HELMUT NEWTON (b. 1920)
Kristin Bell, 1976
each with Playboy stamp (on the verso)
3 gelatin silver prints
each 9½ x 6½ in. (24.1 x 16.5 cm.) or the reverse
RUN DATE: August 1976, 200 Motels or, How I Spent My Summer Vacation. (3)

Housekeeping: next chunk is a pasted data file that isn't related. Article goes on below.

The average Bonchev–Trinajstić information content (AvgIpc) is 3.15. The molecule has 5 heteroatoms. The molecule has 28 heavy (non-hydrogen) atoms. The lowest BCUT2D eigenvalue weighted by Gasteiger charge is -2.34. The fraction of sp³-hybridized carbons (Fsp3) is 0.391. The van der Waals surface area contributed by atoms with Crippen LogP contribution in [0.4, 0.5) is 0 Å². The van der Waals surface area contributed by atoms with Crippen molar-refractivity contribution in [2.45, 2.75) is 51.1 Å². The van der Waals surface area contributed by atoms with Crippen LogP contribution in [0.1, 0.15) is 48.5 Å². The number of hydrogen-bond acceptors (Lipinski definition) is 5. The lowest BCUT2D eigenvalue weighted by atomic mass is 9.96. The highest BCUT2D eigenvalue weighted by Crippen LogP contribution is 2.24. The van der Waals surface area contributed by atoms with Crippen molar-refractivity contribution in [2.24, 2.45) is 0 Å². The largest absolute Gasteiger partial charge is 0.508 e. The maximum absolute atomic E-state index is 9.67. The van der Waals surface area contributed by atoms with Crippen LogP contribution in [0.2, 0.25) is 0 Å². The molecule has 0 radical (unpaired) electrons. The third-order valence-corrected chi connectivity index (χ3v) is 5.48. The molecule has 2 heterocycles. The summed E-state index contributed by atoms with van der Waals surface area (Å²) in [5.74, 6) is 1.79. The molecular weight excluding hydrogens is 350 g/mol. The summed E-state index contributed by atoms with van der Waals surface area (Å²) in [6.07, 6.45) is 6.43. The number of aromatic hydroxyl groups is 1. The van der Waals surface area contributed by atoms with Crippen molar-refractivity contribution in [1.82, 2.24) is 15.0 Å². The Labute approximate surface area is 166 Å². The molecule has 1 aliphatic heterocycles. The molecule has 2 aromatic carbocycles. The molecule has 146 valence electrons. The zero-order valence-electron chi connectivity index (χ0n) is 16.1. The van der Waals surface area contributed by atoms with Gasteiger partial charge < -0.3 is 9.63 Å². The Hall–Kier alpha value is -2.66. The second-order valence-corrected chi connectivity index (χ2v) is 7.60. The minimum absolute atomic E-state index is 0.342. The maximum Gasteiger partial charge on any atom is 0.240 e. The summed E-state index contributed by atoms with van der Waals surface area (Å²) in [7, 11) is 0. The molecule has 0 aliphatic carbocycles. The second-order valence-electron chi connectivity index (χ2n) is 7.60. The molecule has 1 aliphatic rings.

The son of a wealthy Berlin button manufacturer, Helmut Newton began his career in photography in the studio of Yva (Else Simon) in 1936. With the rise of Nazism, Newton fled Germany for Singapore, finally settling in Australia in 1940, where he served in the Army until the end of the second world war. After completing his military service, Newton opened a small studio in Melbourne and worked there as a fashion photographer, achieving increasing success and critical recognition. He moved to Paris in 1961 and became a regular contributor to Paris Vogue and other high fashion magazines. From the mid 1970s onwards, Newton also shot a number of memorable subjects for Playboy, an obvious association given his credit of having introduced sex to fashion photography. Newton, however, would disagree with this analysis. In Playboy's September 1987 issue, he stated that he considered himself "...too raunchy" for the magazine. Indeed, his overtly erotic imagery is never straightforward; it always includes a wealth of complex, often fetishistic motifs and subtexts.